By Mary Catherine Wellons
- Sen. Josh Hawley introduces legislation to remove the immunity Big Tech receives for user-posted content.
- The bill would only affect companies with more than 30 million U.S. users, 300 million global users, or $500 million in annual revenue, but that would cover giants like Facebook, Google and Twitter.
- However, large companies would be able to apply for immunity from the bill by having the FTC attest that their algorithms and content removal policies do not discriminate on the basis of political viewpoints, a common complaint of conservatives.
Sen. Josh Hawley, R-Mo., is turning up the heat on an issue that is sure to spark outrage in Silicon Valley.
Hawley, a tech critic, introduced legislation on Wednesday that would remove the immunity big technology companies receive under Section 230 of the Communications Decency Act of 1996. The CDA protects online platforms such as Facebook, Twitter and Google’s YouTube from liability for the content users post. However, companies will be able to earn immunity from the crackdown if they submit to audits every two years to prove their algorithms and content-removal practices are “politically neutral.”
The idea of limiting Section 230 immunity has earned bipartisan support in recent years, as the companies have struggled to keep offensive and illegal content, ranging from terrorist propaganda to foreign-influenced election meddling, off their platforms.
Repealing the immunity provision could force these companies to use an editorial system where every piece of user-posted content would have to be vetted for illegal or libelous material before it’s posted, instead relying on algorithms and human checkers to scan it after it was already online and had a chance to spread to millions of people. This would fundamentally alter the business models of companies that depend on huge volumes of user-generated content, including all the big social networks.
The immunity provision of Hawley’s bill echoes concerns from other politically conservative lawmakers that these platforms are censoring right-wing voices by unfairly removing them from the platform. For instance, Sen. Ted Cruz, R-Texas, hammered Facebook CEO Mark Zuckerberg about alleged political bias during the executive’s testimony before Senate in April 2018.
“With Section 230, tech companies get a sweetheart deal that no other industry enjoys: complete exemption from traditional publisher liability in exchange for providing a forum free of political censorship,” said Hawley. “Unfortunately, and unsurprisingly, big tech has failed to hold up its end of the bargain.”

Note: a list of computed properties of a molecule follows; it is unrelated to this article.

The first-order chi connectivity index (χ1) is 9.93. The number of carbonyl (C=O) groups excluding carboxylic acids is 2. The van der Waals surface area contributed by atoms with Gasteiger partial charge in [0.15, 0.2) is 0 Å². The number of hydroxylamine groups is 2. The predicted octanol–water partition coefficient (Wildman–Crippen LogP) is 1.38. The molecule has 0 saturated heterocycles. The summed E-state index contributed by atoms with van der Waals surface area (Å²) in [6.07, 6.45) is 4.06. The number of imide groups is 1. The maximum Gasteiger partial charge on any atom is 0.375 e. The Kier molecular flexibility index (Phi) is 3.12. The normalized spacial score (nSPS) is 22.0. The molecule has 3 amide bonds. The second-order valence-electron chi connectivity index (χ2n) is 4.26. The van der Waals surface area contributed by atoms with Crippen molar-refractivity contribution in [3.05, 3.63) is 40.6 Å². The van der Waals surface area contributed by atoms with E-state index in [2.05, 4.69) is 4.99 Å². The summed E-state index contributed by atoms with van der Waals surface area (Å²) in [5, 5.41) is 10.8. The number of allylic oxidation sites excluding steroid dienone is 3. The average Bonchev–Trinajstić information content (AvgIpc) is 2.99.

Hawley’s bill, the Ending Support for Internet Censorship Act, would maintain immunity for small and medium-sized companies. Only companies with more than 30 million active monthly users in the U.S., more than 300 million active monthly users worldwide or more than $500 million in global annual revenue would have to comply.
However, these companies could earn immunity through external audits wherein they would have to prove to the Federal Trade Commission that their algorithms and content-removal practices are “politically neutral.” Immunity certification would require a super-majority vote by the FTC. Companies would have to reapply every two years.
“This legislation simply states that if the tech giants want to keep their government-granted immunity, they must bring transparency and accountability to their editorial processes and prove that they don’t discriminate,” Hawley said.
Proponents of maintaining Section 230 immunity argue that it does not only protect tech companies. The Electronic Frontier Foundation has argued that it also protects traditional media companies for liability for comments that users post on their websites, for instance.
Americans for Prosperity, a policy group funded by the libertarian Koch family, issued a statement this week in anticipation of the bill, saying: “Eroding the crucial protections that exist under Section 230 creates a scenario where government has the ability to police your speech and determine what you can or cannot say online. Senator Hawley has argued that some tech platforms have become too powerful, but legislation like this would only cement the market dominance of today’s largest firms.”
The Internet Association, a lobbying group whose members include Google and Facebook, also criticized the bill.
“This bill forces platforms to make an impossible choice: either host reprehensible, but First Amendment protected speech, or lose legal protections that allow them to moderate illegal content like human trafficking and violent extremism. That shouldn’t be a tradeoff,” said Michael Beckerman, president and CEO of the Internet Association.
Hawley isn’t the only member of Congress calling for a rethinking of Section 230.
In April, House Speaker Nancy Pelosi told Recode’s Kara Swisher that Section 230 “is a gift to them and I don’t think that they are treating it with the respect that they should, and so I think that that could be a question mark and in jeopardy.” These comments came before outrage over videos of Pelosi giving a speech in May were doctored to make her seem intoxicated — videos that Facebook and Twitter refused to to remove.
As recently as this week, Sen. Mark Warner, D-Va., suggested it might be time to take a look at Section 230 to address deep fakes.
“I think we ought to have a debate in this area around content,” Warner said at a Council on Foreign Relations event on Monday